At ABMP, we know that it’s a priority for our members to connect one-on-one with clients. The recent Massage Envy sexual assault incidents reported by BuzzFeed can make for difficult conversations with clients. We’ve received feedback, as well as requests, for further information about how best to proceed with clients in the aftermath of this story. Following are some suggestions:
• Begin by assuring your clients that legitimate massage therapists have a no-tolerance policy for sexual misconduct—for both therapists and clients, regardless of gender.
• The ABMP Code of Ethics specifically includes a commitment to personal and professional boundaries:
I will refrain from and prevent behaviors that may be considered sexual in my massage practice and uphold the highest professional standards in order to desexualize massage. I will not date a client, engage in sexual intercourse with a client, or allow any level of sexual impropriety (behavior or language) from clients or myself. I understand that sexual impropriety may lead to sexual harassment charges, the loss of my massage credentials, lawsuits for personal damages, criminal charges, fines, attorney's fees, court costs, and jail time.
• Print out and prominently place the ABMP Code of Ethics in your space and/or post it on your professional website or professional social media pages. It can be found online at www.abmp.com/abmp-code-ethics.
• This is a perfect time to review your protocols. Hone your draping skills. Check in often with clients to assess their comfort levels and preferences. Maintain your professionalism before, during, and after the session through appropriate behavior, conduct, and attire. Keep conversations professional and directed toward therapeutic massage.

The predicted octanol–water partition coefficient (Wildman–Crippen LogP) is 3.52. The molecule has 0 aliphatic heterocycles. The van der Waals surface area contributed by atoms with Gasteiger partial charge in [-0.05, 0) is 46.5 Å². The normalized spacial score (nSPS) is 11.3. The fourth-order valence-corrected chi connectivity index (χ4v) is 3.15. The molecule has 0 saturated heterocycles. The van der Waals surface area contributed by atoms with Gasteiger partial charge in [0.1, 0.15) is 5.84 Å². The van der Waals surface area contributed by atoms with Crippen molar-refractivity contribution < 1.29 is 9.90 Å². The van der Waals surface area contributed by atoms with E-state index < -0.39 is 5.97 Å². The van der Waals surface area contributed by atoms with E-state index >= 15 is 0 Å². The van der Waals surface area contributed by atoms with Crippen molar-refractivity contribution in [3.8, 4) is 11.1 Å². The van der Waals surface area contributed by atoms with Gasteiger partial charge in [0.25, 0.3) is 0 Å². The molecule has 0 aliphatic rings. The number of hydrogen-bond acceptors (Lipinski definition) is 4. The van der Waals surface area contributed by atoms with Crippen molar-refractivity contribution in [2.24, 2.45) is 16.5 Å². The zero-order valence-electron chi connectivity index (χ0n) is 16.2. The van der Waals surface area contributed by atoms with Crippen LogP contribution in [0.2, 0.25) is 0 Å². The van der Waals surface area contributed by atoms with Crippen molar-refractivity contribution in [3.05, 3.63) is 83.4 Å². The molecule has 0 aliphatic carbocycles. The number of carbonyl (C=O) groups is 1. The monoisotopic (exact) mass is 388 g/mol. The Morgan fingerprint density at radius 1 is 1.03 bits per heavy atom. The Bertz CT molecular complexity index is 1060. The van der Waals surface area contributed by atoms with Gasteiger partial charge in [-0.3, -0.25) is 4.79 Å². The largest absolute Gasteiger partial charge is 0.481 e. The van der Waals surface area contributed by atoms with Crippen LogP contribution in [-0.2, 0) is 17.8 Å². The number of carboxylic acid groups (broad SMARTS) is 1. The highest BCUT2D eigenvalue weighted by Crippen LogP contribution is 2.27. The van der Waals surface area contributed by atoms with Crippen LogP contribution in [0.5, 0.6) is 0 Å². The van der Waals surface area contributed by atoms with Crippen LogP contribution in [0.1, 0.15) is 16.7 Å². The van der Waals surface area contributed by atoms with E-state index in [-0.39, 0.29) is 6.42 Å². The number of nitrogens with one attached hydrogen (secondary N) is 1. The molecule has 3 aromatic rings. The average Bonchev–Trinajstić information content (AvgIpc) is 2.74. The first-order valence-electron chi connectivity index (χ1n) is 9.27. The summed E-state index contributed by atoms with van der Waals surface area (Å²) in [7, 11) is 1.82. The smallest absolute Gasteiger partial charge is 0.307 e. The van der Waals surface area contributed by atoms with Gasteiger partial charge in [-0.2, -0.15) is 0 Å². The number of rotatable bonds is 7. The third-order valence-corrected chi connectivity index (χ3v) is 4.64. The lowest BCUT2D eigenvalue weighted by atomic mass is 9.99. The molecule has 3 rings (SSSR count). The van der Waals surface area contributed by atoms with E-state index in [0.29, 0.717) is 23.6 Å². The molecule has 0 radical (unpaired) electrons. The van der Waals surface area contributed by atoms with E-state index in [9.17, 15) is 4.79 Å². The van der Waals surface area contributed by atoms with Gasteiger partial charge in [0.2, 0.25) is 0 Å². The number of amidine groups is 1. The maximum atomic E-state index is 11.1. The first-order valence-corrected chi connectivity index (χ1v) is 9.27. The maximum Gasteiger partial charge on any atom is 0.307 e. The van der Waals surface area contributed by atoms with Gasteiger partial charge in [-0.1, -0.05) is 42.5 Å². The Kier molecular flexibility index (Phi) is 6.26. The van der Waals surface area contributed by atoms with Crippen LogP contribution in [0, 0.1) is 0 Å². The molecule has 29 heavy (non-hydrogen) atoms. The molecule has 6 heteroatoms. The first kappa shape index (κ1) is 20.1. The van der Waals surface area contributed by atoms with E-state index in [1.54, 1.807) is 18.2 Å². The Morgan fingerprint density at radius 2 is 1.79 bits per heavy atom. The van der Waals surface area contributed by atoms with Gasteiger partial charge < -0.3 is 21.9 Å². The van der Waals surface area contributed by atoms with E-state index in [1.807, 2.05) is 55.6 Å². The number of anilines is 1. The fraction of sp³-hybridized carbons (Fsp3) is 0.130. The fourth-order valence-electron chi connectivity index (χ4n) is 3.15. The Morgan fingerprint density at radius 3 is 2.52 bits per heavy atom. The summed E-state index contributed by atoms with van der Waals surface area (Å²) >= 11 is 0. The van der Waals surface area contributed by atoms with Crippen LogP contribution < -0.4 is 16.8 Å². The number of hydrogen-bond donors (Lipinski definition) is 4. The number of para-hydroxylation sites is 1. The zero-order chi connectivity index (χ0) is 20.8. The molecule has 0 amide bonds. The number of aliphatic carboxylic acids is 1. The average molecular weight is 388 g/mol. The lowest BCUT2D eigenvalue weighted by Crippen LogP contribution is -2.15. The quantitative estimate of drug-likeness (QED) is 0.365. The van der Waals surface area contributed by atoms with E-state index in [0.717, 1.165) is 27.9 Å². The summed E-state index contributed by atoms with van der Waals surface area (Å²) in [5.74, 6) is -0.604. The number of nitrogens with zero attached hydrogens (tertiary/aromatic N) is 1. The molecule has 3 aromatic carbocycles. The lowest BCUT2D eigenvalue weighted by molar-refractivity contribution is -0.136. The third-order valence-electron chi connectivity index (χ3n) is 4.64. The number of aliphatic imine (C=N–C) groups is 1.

• Focus on why you chose this healing profession and be the very best massage ambassador possible.
Following is a collection of articles from Massage & Bodywork magazine that serve as reminders of professional conduct.
• “Massage Therapy and Sexual Misconduct: Protecting Our Clients, Ourselves, and Our Profession,” by Ben E. Benjamin, PhD, September/October 2017, page 56.
• “Broken Trust: I Was Victimized by My Bodywork Practitioner,” by Emma K., September/October 2015, page 76.
• Laura Allen’s Heart of Bodywork columns also in Massage & Bodywork magazine.
- “The Right to Refuse a Client,” November/December 2017, page 31
- “Scope of Practice,” July/August 2017, page 37
- “What Happens If You’re Accused of an Ethics Violation?” May/June 2017, page 35
- “A Red Flag: Bending Our Own Boundaries,” March/April 2017, page 35
- “The Nuts and Bolts of Boundaries,” January/February 2017, page 33
Ultimately, you are the best ambassador for what reputable, therapeutic massage therapy can and should be—session by session and client by client. ABMP is here to support you. Together we can all make a difference.